New Data Show Just How Much TV is Changing in the U.S.

Remember these days?

Remember these days?

It might go without saying, but the television landscape in America has changed drastically in a very short time. While the rise of streaming services, television networks have had to scramble to find ways to stay relevant in a media landscape where linear, weekly broadcasting is losing its ground to streaming, full-season releases. Television is changing in the United States, and the rate of change might be much faster than previously thought.

That conclusion is based on the results of a survey issued by market research firms the Interactive Advertising Bureau (IAB) and MARU/Matchbox. The survey asked American adults about their television habits and even the technology they use to watch television or other video content. According to their data, as much as 56% of adults in the U.S. now own a streaming enabled television, and 54% reported spending more time watching streaming content than traditional linear content. That’s a 56% rise from 2015.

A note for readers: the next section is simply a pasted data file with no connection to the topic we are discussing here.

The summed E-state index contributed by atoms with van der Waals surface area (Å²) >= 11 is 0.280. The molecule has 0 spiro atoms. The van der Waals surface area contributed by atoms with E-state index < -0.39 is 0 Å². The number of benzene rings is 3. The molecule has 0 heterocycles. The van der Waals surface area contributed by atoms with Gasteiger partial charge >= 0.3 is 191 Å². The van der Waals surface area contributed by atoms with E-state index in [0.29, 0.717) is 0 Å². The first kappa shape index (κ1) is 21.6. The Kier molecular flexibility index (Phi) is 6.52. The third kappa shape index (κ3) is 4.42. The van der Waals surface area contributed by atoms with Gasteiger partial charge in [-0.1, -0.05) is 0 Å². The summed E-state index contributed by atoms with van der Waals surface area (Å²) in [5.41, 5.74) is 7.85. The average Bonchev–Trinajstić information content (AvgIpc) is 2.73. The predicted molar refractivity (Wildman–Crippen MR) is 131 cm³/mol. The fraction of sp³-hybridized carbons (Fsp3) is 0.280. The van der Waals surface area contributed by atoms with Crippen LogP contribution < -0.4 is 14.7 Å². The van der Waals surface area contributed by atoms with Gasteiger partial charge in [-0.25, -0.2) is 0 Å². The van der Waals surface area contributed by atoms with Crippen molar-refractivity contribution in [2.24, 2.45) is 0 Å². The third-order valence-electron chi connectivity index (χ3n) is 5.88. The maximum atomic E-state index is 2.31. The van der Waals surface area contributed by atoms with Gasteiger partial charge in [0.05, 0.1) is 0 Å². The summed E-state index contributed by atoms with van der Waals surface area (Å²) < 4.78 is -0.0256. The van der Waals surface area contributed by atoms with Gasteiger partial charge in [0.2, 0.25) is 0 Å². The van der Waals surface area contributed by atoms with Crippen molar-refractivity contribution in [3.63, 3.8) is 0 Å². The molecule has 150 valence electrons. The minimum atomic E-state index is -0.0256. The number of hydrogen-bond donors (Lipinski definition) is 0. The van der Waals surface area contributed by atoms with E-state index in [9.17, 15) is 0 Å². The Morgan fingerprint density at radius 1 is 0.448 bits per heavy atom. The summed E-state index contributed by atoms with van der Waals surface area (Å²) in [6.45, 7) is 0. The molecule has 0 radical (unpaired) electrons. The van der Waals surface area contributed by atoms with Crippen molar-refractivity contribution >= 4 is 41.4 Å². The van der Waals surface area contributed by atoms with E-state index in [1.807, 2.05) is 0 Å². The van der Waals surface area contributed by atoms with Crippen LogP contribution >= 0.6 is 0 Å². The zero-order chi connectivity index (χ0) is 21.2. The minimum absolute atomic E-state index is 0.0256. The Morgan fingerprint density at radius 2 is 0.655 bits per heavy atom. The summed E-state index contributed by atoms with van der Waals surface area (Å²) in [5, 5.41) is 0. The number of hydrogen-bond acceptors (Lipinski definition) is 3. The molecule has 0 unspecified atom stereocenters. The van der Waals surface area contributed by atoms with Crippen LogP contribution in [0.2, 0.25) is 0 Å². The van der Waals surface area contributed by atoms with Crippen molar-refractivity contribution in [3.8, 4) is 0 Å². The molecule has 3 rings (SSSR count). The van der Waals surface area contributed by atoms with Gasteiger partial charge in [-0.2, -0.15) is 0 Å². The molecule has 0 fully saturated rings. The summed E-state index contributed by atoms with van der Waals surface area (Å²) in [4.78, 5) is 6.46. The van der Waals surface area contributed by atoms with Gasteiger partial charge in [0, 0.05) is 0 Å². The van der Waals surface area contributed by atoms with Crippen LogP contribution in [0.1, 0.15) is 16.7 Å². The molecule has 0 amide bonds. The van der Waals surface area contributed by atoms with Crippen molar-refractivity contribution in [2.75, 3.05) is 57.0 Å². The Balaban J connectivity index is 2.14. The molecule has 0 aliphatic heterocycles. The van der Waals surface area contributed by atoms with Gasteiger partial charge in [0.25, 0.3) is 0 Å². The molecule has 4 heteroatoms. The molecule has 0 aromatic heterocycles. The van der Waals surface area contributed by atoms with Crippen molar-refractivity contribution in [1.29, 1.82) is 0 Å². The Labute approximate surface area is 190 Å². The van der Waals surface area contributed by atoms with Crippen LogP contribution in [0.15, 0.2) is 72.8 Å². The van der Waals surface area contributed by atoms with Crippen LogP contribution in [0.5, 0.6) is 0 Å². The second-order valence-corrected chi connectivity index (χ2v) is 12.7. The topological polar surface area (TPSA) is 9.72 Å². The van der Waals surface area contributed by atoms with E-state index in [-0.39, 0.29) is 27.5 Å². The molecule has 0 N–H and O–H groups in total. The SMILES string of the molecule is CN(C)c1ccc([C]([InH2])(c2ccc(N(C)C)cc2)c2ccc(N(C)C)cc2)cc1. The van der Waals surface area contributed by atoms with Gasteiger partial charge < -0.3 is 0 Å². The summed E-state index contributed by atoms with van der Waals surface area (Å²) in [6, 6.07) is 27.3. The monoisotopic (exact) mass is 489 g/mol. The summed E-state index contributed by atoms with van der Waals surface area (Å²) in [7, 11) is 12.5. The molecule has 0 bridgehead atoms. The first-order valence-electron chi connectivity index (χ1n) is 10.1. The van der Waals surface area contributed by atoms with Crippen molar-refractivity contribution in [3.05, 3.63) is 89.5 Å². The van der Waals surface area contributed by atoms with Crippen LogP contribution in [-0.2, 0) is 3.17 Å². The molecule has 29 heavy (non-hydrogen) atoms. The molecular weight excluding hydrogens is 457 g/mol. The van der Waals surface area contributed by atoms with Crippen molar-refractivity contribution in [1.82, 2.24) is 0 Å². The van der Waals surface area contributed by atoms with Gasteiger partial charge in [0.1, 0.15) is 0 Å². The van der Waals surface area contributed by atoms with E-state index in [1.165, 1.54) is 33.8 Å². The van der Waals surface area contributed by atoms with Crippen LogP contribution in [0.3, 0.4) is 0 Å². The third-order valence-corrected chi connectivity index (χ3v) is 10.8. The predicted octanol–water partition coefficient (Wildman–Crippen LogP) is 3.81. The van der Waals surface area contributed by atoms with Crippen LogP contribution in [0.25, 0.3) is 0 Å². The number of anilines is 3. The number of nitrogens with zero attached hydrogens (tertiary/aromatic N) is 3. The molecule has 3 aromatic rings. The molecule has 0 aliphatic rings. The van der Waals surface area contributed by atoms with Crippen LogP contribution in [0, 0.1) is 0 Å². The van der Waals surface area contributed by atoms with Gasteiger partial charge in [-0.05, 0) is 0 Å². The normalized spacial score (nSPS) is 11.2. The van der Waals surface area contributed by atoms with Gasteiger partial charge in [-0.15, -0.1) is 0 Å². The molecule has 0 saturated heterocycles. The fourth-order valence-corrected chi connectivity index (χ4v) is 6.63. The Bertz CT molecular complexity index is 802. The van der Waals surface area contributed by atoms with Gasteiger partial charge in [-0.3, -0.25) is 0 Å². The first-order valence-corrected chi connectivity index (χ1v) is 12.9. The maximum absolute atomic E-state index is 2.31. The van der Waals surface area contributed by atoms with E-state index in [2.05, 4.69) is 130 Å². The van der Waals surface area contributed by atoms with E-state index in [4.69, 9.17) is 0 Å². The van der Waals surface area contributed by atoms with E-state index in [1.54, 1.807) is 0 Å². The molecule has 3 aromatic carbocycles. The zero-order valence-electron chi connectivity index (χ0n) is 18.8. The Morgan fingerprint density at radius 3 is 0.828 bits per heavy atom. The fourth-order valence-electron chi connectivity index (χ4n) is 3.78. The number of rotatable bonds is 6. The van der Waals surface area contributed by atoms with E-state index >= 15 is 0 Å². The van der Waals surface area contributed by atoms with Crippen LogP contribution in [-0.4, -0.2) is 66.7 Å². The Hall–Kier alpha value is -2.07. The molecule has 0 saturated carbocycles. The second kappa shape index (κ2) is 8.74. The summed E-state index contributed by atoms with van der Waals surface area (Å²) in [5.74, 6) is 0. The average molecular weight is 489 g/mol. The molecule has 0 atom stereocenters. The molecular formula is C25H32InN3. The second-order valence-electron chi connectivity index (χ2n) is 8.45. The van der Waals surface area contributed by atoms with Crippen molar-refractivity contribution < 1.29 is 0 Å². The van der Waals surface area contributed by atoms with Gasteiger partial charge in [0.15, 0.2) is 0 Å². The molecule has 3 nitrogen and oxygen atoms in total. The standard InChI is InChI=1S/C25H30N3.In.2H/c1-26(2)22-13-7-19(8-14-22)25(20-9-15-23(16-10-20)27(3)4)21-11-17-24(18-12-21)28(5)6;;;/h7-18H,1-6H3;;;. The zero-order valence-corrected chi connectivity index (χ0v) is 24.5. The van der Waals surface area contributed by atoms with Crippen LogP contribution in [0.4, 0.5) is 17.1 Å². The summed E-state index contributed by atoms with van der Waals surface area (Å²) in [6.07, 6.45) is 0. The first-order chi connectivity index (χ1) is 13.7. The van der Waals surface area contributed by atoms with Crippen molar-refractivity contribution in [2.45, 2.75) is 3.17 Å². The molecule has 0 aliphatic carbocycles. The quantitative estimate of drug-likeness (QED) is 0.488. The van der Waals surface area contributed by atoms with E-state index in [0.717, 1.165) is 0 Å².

According to Chris Kuist, Senior Vice President at IAB, television technology itself is changing the video media landscape forever:

Streaming Enabled TVs have changed the way Americans watch television. Streamed content from a myriad of sources–traditional TV networks or newer digital-only studios–is attracting people’s time and attention on the biggest screen in the home.

However, it’s not all good news for streaming services – at least not yet. Half of the respondents (50%) reported that they prefer watching linear content supported by commercials over commercial-free content supported by monthly subscriptions such as Netflix or Hulu. With more and more options appearing in the crowded streaming market, consumers might soon be able to choose which model they prefer; Facebook new streaming video service will be free and feature ads, while Netflix has vowed to maintain its current ad-free subscription model.

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Brett Tingley

Brett Tingley lives in beautiful western North Carolina. Aside from streaming television news, Brett covers all things strange, extraordinary, weird, and wonderful at When he's not glued to the keyboard, Brett can be found hiking throughout the Pisgah National Forest. Email him at or on Twitter at @brettbtingley.
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